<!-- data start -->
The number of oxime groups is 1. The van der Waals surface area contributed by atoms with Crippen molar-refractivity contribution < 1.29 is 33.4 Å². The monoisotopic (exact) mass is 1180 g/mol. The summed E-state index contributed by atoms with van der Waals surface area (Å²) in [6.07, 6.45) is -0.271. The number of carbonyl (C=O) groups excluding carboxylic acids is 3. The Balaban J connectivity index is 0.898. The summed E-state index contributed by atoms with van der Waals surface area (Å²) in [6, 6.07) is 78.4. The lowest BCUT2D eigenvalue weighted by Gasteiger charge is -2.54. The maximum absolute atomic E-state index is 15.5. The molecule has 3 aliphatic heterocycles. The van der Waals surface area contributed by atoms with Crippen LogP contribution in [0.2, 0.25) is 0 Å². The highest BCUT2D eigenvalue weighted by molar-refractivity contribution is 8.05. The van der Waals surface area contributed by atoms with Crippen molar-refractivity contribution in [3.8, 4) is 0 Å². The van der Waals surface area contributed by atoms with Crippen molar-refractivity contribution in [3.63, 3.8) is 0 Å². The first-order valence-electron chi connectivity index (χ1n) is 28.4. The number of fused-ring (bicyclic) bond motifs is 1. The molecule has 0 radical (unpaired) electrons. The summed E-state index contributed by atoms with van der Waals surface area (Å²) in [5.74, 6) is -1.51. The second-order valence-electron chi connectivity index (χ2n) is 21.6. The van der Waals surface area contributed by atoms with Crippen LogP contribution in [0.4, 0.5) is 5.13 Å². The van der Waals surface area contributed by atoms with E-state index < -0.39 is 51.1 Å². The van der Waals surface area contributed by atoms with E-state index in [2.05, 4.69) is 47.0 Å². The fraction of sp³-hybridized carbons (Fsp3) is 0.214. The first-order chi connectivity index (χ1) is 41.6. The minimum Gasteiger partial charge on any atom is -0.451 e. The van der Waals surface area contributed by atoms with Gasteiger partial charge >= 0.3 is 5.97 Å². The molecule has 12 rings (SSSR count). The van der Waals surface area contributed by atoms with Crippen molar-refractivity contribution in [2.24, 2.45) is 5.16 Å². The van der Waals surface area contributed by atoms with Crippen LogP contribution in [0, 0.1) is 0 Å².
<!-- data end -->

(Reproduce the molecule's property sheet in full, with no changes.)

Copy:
The number of oxime groups is 1. The van der Waals surface area contributed by atoms with Crippen molar-refractivity contribution < 1.29 is 33.4 Å². The monoisotopic (exact) mass is 1180 g/mol. The summed E-state index contributed by atoms with van der Waals surface area (Å²) in [6.07, 6.45) is -0.271. The number of carbonyl (C=O) groups excluding carboxylic acids is 3. The Balaban J connectivity index is 0.898. The summed E-state index contributed by atoms with van der Waals surface area (Å²) in [6, 6.07) is 78.4. The lowest BCUT2D eigenvalue weighted by Gasteiger charge is -2.54. The maximum absolute atomic E-state index is 15.5. The molecule has 3 aliphatic heterocycles. The van der Waals surface area contributed by atoms with Crippen LogP contribution in [0.2, 0.25) is 0 Å². The highest BCUT2D eigenvalue weighted by molar-refractivity contribution is 8.05. The van der Waals surface area contributed by atoms with Crippen molar-refractivity contribution in [3.8, 4) is 0 Å². The van der Waals surface area contributed by atoms with Crippen molar-refractivity contribution in [3.63, 3.8) is 0 Å². The first-order valence-electron chi connectivity index (χ1n) is 28.4. The number of fused-ring (bicyclic) bond motifs is 1. The molecule has 0 radical (unpaired) electrons. The summed E-state index contributed by atoms with van der Waals surface area (Å²) in [5.74, 6) is -1.51. The second-order valence-electron chi connectivity index (χ2n) is 21.6. The van der Waals surface area contributed by atoms with Crippen LogP contribution in [0.4, 0.5) is 5.13 Å². The van der Waals surface area contributed by atoms with E-state index < -0.39 is 51.1 Å². The van der Waals surface area contributed by atoms with E-state index in [2.05, 4.69) is 47.0 Å². The fraction of sp³-hybridized carbons (Fsp3) is 0.214. The first-order chi connectivity index (χ1) is 41.6. The minimum Gasteiger partial charge on any atom is -0.451 e. The van der Waals surface area contributed by atoms with Gasteiger partial charge >= 0.3 is 5.97 Å². The molecule has 12 rings (SSSR count). The van der Waals surface area contributed by atoms with Crippen molar-refractivity contribution in [2.24, 2.45) is 5.16 Å². The van der Waals surface area contributed by atoms with Crippen LogP contribution in [0, 0.1) is 0 Å².